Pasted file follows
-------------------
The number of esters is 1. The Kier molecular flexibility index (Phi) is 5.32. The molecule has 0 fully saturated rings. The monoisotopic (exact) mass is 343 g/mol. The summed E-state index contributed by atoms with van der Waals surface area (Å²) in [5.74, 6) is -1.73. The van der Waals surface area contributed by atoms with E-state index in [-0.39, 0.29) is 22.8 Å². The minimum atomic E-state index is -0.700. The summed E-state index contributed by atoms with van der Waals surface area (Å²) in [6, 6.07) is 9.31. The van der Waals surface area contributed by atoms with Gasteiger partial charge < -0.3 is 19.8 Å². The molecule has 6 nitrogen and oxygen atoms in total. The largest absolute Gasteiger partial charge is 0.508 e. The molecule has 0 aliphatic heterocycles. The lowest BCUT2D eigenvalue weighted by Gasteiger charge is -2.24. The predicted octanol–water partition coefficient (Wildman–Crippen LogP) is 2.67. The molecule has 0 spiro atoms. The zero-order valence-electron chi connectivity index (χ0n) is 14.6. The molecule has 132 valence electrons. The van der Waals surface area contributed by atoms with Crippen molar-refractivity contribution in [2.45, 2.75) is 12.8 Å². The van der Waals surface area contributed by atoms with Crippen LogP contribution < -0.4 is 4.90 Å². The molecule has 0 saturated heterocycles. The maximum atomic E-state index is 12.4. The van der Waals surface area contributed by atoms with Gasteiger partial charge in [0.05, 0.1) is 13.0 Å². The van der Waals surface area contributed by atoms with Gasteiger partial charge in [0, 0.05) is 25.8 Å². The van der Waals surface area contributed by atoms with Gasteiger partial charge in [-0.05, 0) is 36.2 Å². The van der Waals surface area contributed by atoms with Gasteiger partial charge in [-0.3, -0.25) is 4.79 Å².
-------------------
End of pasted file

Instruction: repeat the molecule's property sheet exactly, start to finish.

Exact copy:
The number of esters is 1. The Kier molecular flexibility index (Phi) is 5.32. The molecule has 0 fully saturated rings. The monoisotopic (exact) mass is 343 g/mol. The summed E-state index contributed by atoms with van der Waals surface area (Å²) in [5.74, 6) is -1.73. The van der Waals surface area contributed by atoms with E-state index in [-0.39, 0.29) is 22.8 Å². The minimum atomic E-state index is -0.700. The summed E-state index contributed by atoms with van der Waals surface area (Å²) in [6, 6.07) is 9.31. The van der Waals surface area contributed by atoms with Gasteiger partial charge < -0.3 is 19.8 Å². The molecule has 6 nitrogen and oxygen atoms in total. The largest absolute Gasteiger partial charge is 0.508 e. The molecule has 0 aliphatic heterocycles. The lowest BCUT2D eigenvalue weighted by Gasteiger charge is -2.24. The predicted octanol–water partition coefficient (Wildman–Crippen LogP) is 2.67. The molecule has 0 spiro atoms. The zero-order valence-electron chi connectivity index (χ0n) is 14.6. The molecule has 132 valence electrons. The van der Waals surface area contributed by atoms with Crippen molar-refractivity contribution in [2.45, 2.75) is 12.8 Å². The van der Waals surface area contributed by atoms with Crippen LogP contribution < -0.4 is 4.90 Å². The molecule has 0 saturated heterocycles. The maximum atomic E-state index is 12.4. The van der Waals surface area contributed by atoms with Gasteiger partial charge in [0.05, 0.1) is 13.0 Å². The van der Waals surface area contributed by atoms with Gasteiger partial charge in [0, 0.05) is 25.8 Å². The van der Waals surface area contributed by atoms with Gasteiger partial charge in [-0.05, 0) is 36.2 Å². The van der Waals surface area contributed by atoms with Gasteiger partial charge in [-0.3, -0.25) is 4.79 Å².